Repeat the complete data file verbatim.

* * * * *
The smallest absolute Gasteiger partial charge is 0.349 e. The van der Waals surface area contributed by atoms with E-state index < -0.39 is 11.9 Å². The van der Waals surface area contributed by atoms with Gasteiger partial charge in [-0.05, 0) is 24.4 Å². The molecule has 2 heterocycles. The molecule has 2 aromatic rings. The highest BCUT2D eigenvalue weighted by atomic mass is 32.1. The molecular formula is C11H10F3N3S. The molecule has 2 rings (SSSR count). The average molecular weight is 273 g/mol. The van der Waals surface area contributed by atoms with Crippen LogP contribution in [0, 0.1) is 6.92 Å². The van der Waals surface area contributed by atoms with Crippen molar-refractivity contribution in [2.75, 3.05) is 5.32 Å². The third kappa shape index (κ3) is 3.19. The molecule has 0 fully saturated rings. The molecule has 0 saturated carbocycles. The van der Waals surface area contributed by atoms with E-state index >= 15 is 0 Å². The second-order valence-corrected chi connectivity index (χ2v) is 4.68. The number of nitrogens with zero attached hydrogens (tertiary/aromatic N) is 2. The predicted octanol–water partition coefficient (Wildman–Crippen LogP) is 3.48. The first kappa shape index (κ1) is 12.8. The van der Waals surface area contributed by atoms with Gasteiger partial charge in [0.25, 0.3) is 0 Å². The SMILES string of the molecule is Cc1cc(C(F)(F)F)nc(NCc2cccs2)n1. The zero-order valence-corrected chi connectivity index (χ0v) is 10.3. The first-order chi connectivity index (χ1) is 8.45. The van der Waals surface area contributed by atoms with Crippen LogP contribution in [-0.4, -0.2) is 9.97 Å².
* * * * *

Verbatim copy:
The smallest absolute Gasteiger partial charge is 0.349 e. The van der Waals surface area contributed by atoms with E-state index < -0.39 is 11.9 Å². The van der Waals surface area contributed by atoms with Gasteiger partial charge in [-0.05, 0) is 24.4 Å². The molecule has 2 heterocycles. The molecule has 2 aromatic rings. The highest BCUT2D eigenvalue weighted by atomic mass is 32.1. The molecular formula is C11H10F3N3S. The molecule has 2 rings (SSSR count). The average molecular weight is 273 g/mol. The van der Waals surface area contributed by atoms with Crippen LogP contribution in [0, 0.1) is 6.92 Å². The van der Waals surface area contributed by atoms with Crippen molar-refractivity contribution in [2.75, 3.05) is 5.32 Å². The third kappa shape index (κ3) is 3.19. The molecule has 0 fully saturated rings. The molecule has 0 saturated carbocycles. The van der Waals surface area contributed by atoms with E-state index >= 15 is 0 Å². The second-order valence-corrected chi connectivity index (χ2v) is 4.68. The number of nitrogens with zero attached hydrogens (tertiary/aromatic N) is 2. The predicted octanol–water partition coefficient (Wildman–Crippen LogP) is 3.48. The first kappa shape index (κ1) is 12.8. The van der Waals surface area contributed by atoms with Gasteiger partial charge in [0.25, 0.3) is 0 Å². The SMILES string of the molecule is Cc1cc(C(F)(F)F)nc(NCc2cccs2)n1. The zero-order valence-corrected chi connectivity index (χ0v) is 10.3. The first-order chi connectivity index (χ1) is 8.45. The van der Waals surface area contributed by atoms with Crippen LogP contribution in [-0.4, -0.2) is 9.97 Å².